The Bank of Japan on Thursday upgraded its opinion of the economy for the first time since July, describing it as “recovering moderately” on solid consumer spending and recovering corporate spending amid improvements in employment and nonbase pay.
The BOJ’s nine-member Policy Board decided unanimously to leave its radical quantitative easing policy launched in April in place. The program, the heart of the deflation-fighting program dubbed “Abenomics,” is aimed at doubling the nation’s monetary base and purchasing a wide range of government bonds to stoke 2 percent inflation in two years.
Looking ahead, the BOJ said the economy “is expected to continue a moderate recovery” as consumer prices gradually rise from year to year, according to a statement issued after the end of its two-day policy meeting.
Government data earlier this week said capital spending in the April-June quarter had grown for the first time in three quarters, thanks to a weakened yen driving up stock prices.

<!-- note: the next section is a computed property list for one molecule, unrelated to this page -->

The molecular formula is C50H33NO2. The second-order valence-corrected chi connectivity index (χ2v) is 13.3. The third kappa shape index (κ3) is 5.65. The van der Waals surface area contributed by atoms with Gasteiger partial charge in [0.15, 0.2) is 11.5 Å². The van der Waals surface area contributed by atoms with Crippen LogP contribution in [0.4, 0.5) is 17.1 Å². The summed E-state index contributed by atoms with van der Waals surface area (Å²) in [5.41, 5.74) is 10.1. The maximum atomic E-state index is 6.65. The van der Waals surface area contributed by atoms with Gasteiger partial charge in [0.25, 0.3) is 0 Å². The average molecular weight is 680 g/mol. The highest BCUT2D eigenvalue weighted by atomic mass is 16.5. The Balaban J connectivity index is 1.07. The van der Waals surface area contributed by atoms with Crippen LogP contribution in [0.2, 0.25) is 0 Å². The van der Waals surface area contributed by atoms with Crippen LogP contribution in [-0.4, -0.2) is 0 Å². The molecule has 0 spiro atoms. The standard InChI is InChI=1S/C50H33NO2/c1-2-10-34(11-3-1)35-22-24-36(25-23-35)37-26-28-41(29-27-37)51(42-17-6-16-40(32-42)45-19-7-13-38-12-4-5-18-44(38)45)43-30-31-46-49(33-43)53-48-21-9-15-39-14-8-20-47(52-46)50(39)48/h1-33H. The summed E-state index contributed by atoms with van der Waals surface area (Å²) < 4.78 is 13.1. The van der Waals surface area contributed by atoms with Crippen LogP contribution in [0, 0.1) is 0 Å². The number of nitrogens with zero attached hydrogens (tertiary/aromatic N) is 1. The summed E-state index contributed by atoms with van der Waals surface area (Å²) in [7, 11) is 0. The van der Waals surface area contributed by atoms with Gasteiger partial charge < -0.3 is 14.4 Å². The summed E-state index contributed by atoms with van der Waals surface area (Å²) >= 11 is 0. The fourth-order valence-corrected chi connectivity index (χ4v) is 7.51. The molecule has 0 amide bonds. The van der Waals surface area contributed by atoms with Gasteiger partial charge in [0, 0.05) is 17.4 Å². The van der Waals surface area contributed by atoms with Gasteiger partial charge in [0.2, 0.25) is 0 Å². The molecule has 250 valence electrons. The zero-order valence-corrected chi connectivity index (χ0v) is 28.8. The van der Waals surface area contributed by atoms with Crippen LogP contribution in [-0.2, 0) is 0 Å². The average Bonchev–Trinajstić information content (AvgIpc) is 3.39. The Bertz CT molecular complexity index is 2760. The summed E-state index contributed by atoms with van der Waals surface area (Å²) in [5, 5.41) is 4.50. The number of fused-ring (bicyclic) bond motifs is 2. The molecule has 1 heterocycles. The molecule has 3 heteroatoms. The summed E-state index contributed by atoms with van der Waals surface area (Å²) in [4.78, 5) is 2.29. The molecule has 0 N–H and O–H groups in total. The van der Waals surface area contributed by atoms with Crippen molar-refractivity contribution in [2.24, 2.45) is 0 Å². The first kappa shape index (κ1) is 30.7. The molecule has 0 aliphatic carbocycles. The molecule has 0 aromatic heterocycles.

As for worker incomes, the average salary paid in July rose for the second consecutive month, if summer bonuses and paid overtime are included, it said.
Basic salaries, themselves, however, fell for the 14th month straight.
As for prices, the government said last week that consumer prices rose 0.7 percent in July from the previous year, driven up mainly by volatile energy, most of which is imported. It was the highest rise in the CPI since November 2008. The more accurate and widely used core-core CPI figure — which excludes both energy and food prices to provide a more informed description of price trends — isn’t usually trumpeted by Japan’s mainstream media or the government. Without energy, prices fell.
On the job front, signs of improvement emerged in July as job opportunities rose to the best level in more than five years, denting the unemployment rate.
“Business fixed investment is starting to pick up as corporate profits have improved,” the BOJ said. “Private consumption has remained resilient, with some improvement observed in the employment and income situations.”
The BOJ’s assessments of the economy improved from January to July before leveling out in August, when it was described as “starting to recover moderately.” The central bank also said there “remains a high degree of uncertainty,” given developments in Europe’s debt problem, emerging economies, commodity-exporting economies and the pace of U.S. economic recovery.
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